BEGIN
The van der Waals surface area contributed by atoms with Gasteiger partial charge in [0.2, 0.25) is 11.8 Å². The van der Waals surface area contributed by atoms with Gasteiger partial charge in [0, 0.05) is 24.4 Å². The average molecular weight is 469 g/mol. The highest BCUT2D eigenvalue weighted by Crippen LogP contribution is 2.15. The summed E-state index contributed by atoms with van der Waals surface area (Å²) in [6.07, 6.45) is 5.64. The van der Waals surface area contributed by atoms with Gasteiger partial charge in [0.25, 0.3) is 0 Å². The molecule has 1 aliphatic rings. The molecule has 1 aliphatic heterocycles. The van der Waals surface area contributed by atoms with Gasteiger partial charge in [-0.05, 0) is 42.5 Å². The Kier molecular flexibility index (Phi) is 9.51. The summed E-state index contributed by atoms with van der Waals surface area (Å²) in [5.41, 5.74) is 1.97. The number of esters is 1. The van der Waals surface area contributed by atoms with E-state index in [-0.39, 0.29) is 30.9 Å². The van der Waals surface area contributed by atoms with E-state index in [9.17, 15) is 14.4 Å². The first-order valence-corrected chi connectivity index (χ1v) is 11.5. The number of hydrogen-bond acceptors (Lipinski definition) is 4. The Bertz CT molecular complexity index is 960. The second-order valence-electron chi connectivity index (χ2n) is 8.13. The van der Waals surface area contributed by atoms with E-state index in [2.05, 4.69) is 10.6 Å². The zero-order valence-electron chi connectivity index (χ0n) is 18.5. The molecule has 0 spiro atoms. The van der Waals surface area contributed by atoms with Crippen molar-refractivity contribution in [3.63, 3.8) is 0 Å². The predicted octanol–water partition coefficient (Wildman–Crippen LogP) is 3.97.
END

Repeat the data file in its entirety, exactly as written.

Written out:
The van der Waals surface area contributed by atoms with Gasteiger partial charge in [0.2, 0.25) is 11.8 Å². The van der Waals surface area contributed by atoms with Gasteiger partial charge in [0, 0.05) is 24.4 Å². The average molecular weight is 469 g/mol. The highest BCUT2D eigenvalue weighted by Crippen LogP contribution is 2.15. The summed E-state index contributed by atoms with van der Waals surface area (Å²) in [6.07, 6.45) is 5.64. The van der Waals surface area contributed by atoms with Gasteiger partial charge in [0.25, 0.3) is 0 Å². The molecule has 1 aliphatic rings. The molecule has 1 aliphatic heterocycles. The van der Waals surface area contributed by atoms with Gasteiger partial charge in [-0.05, 0) is 42.5 Å². The Kier molecular flexibility index (Phi) is 9.51. The summed E-state index contributed by atoms with van der Waals surface area (Å²) in [5.41, 5.74) is 1.97. The number of esters is 1. The van der Waals surface area contributed by atoms with E-state index in [-0.39, 0.29) is 30.9 Å². The van der Waals surface area contributed by atoms with E-state index in [9.17, 15) is 14.4 Å². The first-order valence-corrected chi connectivity index (χ1v) is 11.5. The number of hydrogen-bond acceptors (Lipinski definition) is 4. The Bertz CT molecular complexity index is 960. The second-order valence-electron chi connectivity index (χ2n) is 8.13. The van der Waals surface area contributed by atoms with E-state index in [2.05, 4.69) is 10.6 Å². The zero-order valence-electron chi connectivity index (χ0n) is 18.5. The molecule has 0 spiro atoms. The van der Waals surface area contributed by atoms with Crippen molar-refractivity contribution in [3.63, 3.8) is 0 Å². The predicted octanol–water partition coefficient (Wildman–Crippen LogP) is 3.97.